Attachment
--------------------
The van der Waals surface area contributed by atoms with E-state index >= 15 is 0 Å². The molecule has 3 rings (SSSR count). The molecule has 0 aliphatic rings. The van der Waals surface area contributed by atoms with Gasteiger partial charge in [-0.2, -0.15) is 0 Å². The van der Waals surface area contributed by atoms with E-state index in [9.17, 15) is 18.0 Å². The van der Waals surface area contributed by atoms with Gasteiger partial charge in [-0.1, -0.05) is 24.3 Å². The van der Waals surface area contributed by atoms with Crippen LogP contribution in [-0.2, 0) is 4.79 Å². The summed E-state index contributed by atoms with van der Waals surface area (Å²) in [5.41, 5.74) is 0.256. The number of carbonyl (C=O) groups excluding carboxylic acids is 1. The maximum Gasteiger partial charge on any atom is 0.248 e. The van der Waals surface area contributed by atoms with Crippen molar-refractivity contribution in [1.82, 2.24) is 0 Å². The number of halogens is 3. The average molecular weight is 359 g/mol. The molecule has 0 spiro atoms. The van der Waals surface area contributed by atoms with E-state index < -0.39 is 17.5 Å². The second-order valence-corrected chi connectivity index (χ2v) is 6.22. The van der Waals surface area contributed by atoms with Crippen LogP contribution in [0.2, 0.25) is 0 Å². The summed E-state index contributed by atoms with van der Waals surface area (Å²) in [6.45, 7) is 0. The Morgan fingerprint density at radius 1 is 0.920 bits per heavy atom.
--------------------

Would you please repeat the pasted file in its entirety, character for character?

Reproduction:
The van der Waals surface area contributed by atoms with E-state index >= 15 is 0 Å². The molecule has 3 rings (SSSR count). The molecule has 0 aliphatic rings. The van der Waals surface area contributed by atoms with Gasteiger partial charge in [-0.2, -0.15) is 0 Å². The van der Waals surface area contributed by atoms with E-state index in [9.17, 15) is 18.0 Å². The van der Waals surface area contributed by atoms with Gasteiger partial charge in [-0.1, -0.05) is 24.3 Å². The van der Waals surface area contributed by atoms with Crippen LogP contribution in [-0.2, 0) is 4.79 Å². The summed E-state index contributed by atoms with van der Waals surface area (Å²) in [5.41, 5.74) is 0.256. The number of carbonyl (C=O) groups excluding carboxylic acids is 1. The maximum Gasteiger partial charge on any atom is 0.248 e. The van der Waals surface area contributed by atoms with Crippen molar-refractivity contribution in [1.82, 2.24) is 0 Å². The number of halogens is 3. The average molecular weight is 359 g/mol. The molecule has 0 spiro atoms. The van der Waals surface area contributed by atoms with E-state index < -0.39 is 17.5 Å². The second-order valence-corrected chi connectivity index (χ2v) is 6.22. The van der Waals surface area contributed by atoms with Crippen LogP contribution in [0.2, 0.25) is 0 Å². The summed E-state index contributed by atoms with van der Waals surface area (Å²) in [6.45, 7) is 0. The Morgan fingerprint density at radius 1 is 0.920 bits per heavy atom.